Jenna Noveau

Washington Hospital Center, Washington, Washington, D.C., United States

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Publications (3)8.65 Total impact

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    ABSTRACT: Long-term survival of distal femoral endoprosthetic replacements is largely affected by aseptic loosening. It is unclear whether and to what degree surgical technique and component selection influence the risk of loosening. We (1) established the overall failure and aseptic loosening rates in a tumor population and asked (2) whether stem diameter and specifically the diaphysis-to-stem ratio predicts loosening, and (3) whether resection percentage correlates with failure. We retrospectively reviewed the charts of all 93 patients in whom 104 distal femoral replacements had been performed from 1985 to 2008. We extracted the following data: age, need for revision surgeries, tumor diagnosis, adjunct treatment, and implant characteristics. We reviewed radiographs and determined stem size, bone diaphyseal width, and resection percentage of the femur. Kaplan-Meier survivorship was calculated for all implant failures and failures resulting from aseptic loosening. We evaluated radiolucent lines in patients with radiographic followup over 5 years. We identified independent risk factors for loosening. The minimum followup for radiographic evaluation was 5 years (mean, 12.7 years; range, 5.4-23.5 years). Overall implant survival for 104 stems in 93 patients was 73.3% at 10 years, 62.8% at 15 years, and 46.1% at 20 years. Survival from aseptic loosening was 94.6% at 10 and 15 years and 86.5% at 20 years. Of the variables analyzed, only bone:stem ratio independently predicted aseptic failure. Patients with stable implants had larger stem sizes and lower bone:stem ratios than those with loose implants (14.5 mm versus 10.7 mm and 2.02 versus 2.81, respectively). Our data suggest durability relates to selecting stems that fill the canal. Level III, therapeutic study. See Guidelines for Authors for a complete description of levels of evidence.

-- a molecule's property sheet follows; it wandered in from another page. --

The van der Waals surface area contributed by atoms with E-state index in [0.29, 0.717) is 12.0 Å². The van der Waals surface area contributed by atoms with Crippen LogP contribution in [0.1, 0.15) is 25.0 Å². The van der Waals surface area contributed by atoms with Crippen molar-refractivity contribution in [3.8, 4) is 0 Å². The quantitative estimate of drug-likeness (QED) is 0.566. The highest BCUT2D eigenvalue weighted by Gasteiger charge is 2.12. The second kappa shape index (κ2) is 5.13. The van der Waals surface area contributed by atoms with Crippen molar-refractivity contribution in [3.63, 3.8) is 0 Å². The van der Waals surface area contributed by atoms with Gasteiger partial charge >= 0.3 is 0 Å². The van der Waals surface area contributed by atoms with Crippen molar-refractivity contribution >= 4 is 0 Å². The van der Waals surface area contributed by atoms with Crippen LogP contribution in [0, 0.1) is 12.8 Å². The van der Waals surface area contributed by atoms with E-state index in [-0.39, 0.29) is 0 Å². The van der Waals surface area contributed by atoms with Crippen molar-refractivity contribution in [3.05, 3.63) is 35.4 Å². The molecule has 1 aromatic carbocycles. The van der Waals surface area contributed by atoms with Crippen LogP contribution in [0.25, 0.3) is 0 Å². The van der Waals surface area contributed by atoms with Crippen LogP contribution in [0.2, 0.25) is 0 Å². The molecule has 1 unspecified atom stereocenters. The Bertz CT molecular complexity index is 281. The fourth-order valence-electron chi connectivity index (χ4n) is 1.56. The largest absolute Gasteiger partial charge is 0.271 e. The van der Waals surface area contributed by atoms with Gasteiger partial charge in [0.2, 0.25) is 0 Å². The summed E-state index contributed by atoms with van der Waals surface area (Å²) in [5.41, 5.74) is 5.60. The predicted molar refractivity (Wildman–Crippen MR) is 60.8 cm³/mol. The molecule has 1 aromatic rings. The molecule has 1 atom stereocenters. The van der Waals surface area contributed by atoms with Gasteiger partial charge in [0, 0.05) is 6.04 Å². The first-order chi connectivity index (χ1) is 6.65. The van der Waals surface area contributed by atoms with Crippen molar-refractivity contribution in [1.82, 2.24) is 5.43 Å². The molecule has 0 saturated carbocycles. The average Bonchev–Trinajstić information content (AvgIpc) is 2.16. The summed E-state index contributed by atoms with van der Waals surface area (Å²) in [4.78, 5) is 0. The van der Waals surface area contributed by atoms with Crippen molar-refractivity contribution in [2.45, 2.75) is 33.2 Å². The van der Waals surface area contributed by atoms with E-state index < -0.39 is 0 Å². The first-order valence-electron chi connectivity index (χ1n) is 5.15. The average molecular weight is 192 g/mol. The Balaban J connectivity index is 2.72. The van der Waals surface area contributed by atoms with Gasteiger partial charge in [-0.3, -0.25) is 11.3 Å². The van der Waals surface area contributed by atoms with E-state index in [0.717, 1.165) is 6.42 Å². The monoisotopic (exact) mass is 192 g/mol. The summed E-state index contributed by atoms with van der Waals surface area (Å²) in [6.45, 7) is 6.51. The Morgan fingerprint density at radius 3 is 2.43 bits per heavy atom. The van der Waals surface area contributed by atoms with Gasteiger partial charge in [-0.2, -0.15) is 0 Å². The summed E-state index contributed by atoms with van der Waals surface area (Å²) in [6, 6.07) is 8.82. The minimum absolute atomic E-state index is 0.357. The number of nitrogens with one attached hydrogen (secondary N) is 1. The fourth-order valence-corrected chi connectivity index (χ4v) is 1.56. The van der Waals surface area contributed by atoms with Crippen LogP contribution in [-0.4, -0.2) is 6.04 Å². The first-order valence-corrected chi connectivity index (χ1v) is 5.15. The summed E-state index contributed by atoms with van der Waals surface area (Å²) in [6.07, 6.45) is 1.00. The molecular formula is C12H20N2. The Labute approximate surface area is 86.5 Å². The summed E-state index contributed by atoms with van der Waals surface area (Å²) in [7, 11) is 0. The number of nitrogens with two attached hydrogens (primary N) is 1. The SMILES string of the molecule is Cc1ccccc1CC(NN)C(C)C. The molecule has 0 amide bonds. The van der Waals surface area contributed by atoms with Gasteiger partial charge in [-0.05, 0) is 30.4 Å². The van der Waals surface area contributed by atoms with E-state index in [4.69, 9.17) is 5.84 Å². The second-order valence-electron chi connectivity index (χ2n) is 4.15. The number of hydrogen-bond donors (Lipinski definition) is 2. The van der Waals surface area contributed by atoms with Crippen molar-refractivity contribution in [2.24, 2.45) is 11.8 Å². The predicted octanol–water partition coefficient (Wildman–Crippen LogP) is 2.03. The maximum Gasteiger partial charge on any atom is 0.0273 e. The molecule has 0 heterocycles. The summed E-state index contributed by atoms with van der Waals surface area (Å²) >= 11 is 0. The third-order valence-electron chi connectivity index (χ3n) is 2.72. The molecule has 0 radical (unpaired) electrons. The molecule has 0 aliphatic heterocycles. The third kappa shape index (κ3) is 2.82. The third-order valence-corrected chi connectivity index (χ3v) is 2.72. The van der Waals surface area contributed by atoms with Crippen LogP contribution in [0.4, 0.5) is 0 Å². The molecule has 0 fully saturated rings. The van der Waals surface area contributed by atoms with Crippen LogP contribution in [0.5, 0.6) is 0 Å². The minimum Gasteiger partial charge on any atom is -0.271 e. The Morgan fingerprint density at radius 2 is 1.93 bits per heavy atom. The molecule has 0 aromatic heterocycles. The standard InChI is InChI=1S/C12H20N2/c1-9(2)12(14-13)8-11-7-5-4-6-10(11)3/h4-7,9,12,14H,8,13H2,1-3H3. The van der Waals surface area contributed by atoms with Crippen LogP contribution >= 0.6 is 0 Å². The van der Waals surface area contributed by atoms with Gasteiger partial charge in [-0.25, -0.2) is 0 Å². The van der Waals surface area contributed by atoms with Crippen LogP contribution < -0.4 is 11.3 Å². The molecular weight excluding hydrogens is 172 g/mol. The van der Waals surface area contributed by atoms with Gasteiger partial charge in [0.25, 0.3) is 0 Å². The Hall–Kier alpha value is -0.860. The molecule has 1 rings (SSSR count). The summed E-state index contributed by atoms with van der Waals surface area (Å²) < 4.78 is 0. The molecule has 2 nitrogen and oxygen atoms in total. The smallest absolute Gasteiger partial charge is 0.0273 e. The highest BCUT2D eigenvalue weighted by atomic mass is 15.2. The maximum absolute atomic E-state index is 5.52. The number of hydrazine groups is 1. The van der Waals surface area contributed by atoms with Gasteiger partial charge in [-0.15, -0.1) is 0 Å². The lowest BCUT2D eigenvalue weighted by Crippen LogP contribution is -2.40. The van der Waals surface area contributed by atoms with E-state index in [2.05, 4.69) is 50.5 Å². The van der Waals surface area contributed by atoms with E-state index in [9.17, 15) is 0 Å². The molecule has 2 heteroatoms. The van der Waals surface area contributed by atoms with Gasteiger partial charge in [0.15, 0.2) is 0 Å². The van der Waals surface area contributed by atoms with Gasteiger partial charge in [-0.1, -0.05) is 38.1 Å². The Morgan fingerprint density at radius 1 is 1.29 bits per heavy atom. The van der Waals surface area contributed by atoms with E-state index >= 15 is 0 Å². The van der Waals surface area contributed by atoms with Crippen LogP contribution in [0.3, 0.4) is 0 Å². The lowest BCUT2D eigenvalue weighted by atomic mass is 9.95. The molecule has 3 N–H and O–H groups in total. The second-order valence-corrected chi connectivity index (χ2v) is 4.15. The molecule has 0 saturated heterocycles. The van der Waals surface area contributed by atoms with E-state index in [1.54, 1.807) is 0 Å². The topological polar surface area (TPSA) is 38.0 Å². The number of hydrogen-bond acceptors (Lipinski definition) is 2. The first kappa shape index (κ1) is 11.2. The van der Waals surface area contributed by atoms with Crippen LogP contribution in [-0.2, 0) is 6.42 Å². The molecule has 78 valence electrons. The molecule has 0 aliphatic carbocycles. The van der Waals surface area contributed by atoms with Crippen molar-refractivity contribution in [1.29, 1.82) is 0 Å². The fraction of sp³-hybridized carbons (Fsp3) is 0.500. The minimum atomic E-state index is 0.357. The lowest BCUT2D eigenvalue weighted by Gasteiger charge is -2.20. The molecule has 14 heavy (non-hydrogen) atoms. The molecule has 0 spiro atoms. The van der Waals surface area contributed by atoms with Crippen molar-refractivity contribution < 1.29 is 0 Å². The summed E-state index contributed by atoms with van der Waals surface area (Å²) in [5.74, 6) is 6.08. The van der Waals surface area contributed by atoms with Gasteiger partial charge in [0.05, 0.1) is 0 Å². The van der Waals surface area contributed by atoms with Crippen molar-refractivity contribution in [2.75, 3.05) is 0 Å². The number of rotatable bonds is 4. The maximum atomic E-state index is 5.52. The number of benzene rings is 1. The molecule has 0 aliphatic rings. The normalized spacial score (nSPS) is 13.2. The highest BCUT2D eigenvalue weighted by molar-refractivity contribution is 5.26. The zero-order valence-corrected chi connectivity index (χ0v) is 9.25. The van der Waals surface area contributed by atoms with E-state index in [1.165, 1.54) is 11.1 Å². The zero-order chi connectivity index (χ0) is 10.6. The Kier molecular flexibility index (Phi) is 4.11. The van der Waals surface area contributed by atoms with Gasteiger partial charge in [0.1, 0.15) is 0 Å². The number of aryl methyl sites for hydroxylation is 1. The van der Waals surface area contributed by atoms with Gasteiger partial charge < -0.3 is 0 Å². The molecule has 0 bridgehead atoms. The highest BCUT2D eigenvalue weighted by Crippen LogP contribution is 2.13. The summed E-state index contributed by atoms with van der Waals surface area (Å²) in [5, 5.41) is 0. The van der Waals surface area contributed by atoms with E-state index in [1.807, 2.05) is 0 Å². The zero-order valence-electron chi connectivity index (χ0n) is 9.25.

Clinical Orthopaedics and Related Research 03/2012; 470(3):743-50. DOI:10.1007/s11999-011-2081-x · 2.88 Impact Factor
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    ABSTRACT: Postoperative spine infections cause considerable morbidity. Patients are subjected to long-term antibiotic regimens and may require further surgery. Delivery of electric current through instrumentation can detach biofilm, allowing better antibiotic penetration and assisting in eradicating infection. QUESTION/PURPOSES: We asked (1) whether capacitive coupling treatment in combination with a single dose of antibiotics would reduce infection rates when compared with antibiotics alone in a rabbit spine infection model, (2) whether it would decrease the overall bacterial burden, and (3) whether there was a time-dependent response based on days treated with capacitive coupling. Thirty rabbits were subjected to a well-established spine infection model with a single dose of intravenously administered systemic ceftriaxone (20 mg/kg of body weight) prophylaxis. Two noncontiguous rods were implanted inside dead space defects at L3 and L6 challenged with 10(6) colony-forming units of Staphylococcus aureus. Rabbits were randomly treated with a capacitive coupling or control device. Instrumentation and soft tissue bacterial growth were assessed after 7 days. Sites treated with capacitive coupling showed a decrease in the incidence of positive culture: 36% versus 81% in the control group. We observed no difference in the soft tissue's infectious burden. Overall bacterial load was not decreased with capacitive coupling. Capacitive coupling in conjunction with antibiotics reduced the instrumentation-related infection rate compared with antibiotics alone. Capacitive coupling noninvasively delivers an alternating current that may detach biofilm from instrumentation. Treatment of infection may be successful without removal of instrumentation, allowing for improved stability and overall decreased morbidity.